Hazlebee is right about 예 being slightly more formal than 네, (which is why 네 is used more--예 is pretty much for talking to superiors in the workplace, or to show great respect to elders or persons perceived to be "important". But Cely makes an excellent point about the fact that all affirmative responses, 네, 예, 응, are an agreement to the question as it has been asked, and can lead to great misunderstandings by those not familiar with that aspect of the language. When the negative question "Don't you like the food?" is put to you, the polite response is "No, it's good." If You say, "Yes, I like it." The first thing to hit your host's ear is the "Yes" which signals agreement to not liking the food. I have yet to read all of the notes, so I don't know if this is covered in the course. As it is still in Beta, that would be a good suggestion.
Aside from 예 being just the sound, it is informal while 네 is the formal way to say yes and you will hear it more often. Something that i dont like about this app is that it doesnt explain that the korean yes(네) is not like the english yes (idk if it will explain it later). The korean yes (네) agrees with what the person you are talking with is saying. The same thing applies to the korean no (아니요 formal 아니 informal). When you say 아니요 you are disagreeing with them. For example if someone asks you "you dont like apples?" You say 네 to agree with what they are saying meaning you DONT like apples and 아니요/아니 to disagree if you DO like apples.
I think depends on specific situations. If I'm talking to my friends and somebody asks about apples it's natural to reply the way you said. But if someone asks "Do you mind if I sit here?" I tend to instinctively reply "Oh yeah of course" as in "Yeah of course you can sit here", which leads to endless confusion because people take it as "Yeah of course I do mind"...
The response given depends on a lot of things and can be colloquialized or not. I don't colloquialize my answers and would answer like you: "No. I don't 'don't like apples' (I do like apples)"
Many people, however, won't say "no", since that creates a double negative that has to be resolved, and will therefore colloquialize a "yes" to mean "yes I do".
It gets worse when you have double negatives in the question, causing triple negatives in the answer. Or the phrase "is it not..." causing colloquializations. "Is it not cold?" "No, its not cold (colloquialized to say its warm)" vs "No, its not 'not cold' (literal to say its cold)". Languages can be dumb...
It is like the Rwandese word "oya", sounding like "Oh, yah" meaning "no". ;) Or the Saxon (Germany) word "no" or "nu" meaning yes. ;) It is worth watching Korean movies/soaps a lot just to get used to it (and all the other words, too), even if you hardly understand anything at the beginning.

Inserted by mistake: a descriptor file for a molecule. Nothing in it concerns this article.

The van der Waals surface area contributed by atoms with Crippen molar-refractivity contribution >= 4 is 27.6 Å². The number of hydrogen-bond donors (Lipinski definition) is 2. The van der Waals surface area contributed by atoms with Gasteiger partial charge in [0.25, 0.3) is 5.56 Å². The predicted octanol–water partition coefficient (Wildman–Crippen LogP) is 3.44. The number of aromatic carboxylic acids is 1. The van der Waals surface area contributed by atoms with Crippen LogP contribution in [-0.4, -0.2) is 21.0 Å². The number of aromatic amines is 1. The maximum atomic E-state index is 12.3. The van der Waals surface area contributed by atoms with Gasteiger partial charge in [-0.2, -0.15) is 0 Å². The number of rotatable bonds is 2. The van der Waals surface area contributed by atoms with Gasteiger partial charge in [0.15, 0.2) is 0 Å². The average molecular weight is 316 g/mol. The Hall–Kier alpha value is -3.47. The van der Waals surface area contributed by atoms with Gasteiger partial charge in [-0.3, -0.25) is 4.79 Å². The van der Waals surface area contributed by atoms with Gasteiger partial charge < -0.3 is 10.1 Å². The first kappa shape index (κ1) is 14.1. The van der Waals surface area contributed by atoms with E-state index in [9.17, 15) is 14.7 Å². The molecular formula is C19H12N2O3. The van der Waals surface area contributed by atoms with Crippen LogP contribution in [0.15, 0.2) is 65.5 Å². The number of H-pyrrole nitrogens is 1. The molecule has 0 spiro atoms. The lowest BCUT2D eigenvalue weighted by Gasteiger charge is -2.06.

There are so many ways to say yes in Korean, it can get a bit confusing. 네 is probably the most used way of saying yes. I believe that 네 is a less formal way of saying yes than 예. 예 Is also quite common to hear. It's more formal than 네, but too formal to the point where it would be weird to say to a friend. 네 and 예 are basically interchangeable despite one being more formal than the other. 응 is super casual, but also means yes. But you might want to be more careful as to when you use 응.
Hearing "Dae" when they say "네" is probably because ㄴ and ㄷ are both pronounced in Korean with the tongue tip touching the back of the front two top teeth. So, they could sound similar depending on emphasis by the speaker.
Ye is a different word (예) with the same meaning.
For Koreans, both "ㄴ" (N) and "ㄷ" (D) are sounded out with the tongue touching the front two teeth. So, it's common for them to sound really similar, especially when it's the first part of a syllable.
In contrast, in English, we sound out "N" with the tongue touching the roof of the mouth in the middle-to-rear and with "D" the tongue touches the roof near the teeth.
What you're hearing as "데" is, in fact, "네".
In English, when you make the "n" sound, your tongue touches the roof of your mouth directly behind your front two teeth. And when you make a "d" sound, your tongue touches the roof further back.
But Koreans say "ㄴ" (n) and "ㄷ" (d) with their tongue in the middle of the front teeth. So, often they'll sound nearly the same.
And the difference between 네/예 vs 응 is that 응 is informal. You use it with people you're close to or maybe someone "below" you in the social hierarchy.
Because it may not be someone implying an answer before they have one, they may be asking a neutral question.. 'you don't like apples?' versus 'Do you not like apples?'.. The second one they have not implied you don't and are just asking, so it would come across rude to assume they are by using right or wrong, it would make more sense to say yes or no, and then say what you really prefer to communicate clearly, such as 'yes I do not like apples', or 'no, I do like apples'. And, yes or no, can mean agreement, depending on the context. Such as when someone is wanting you to confirm something they are asking or not, such as with the implied question 'you don't like apples'.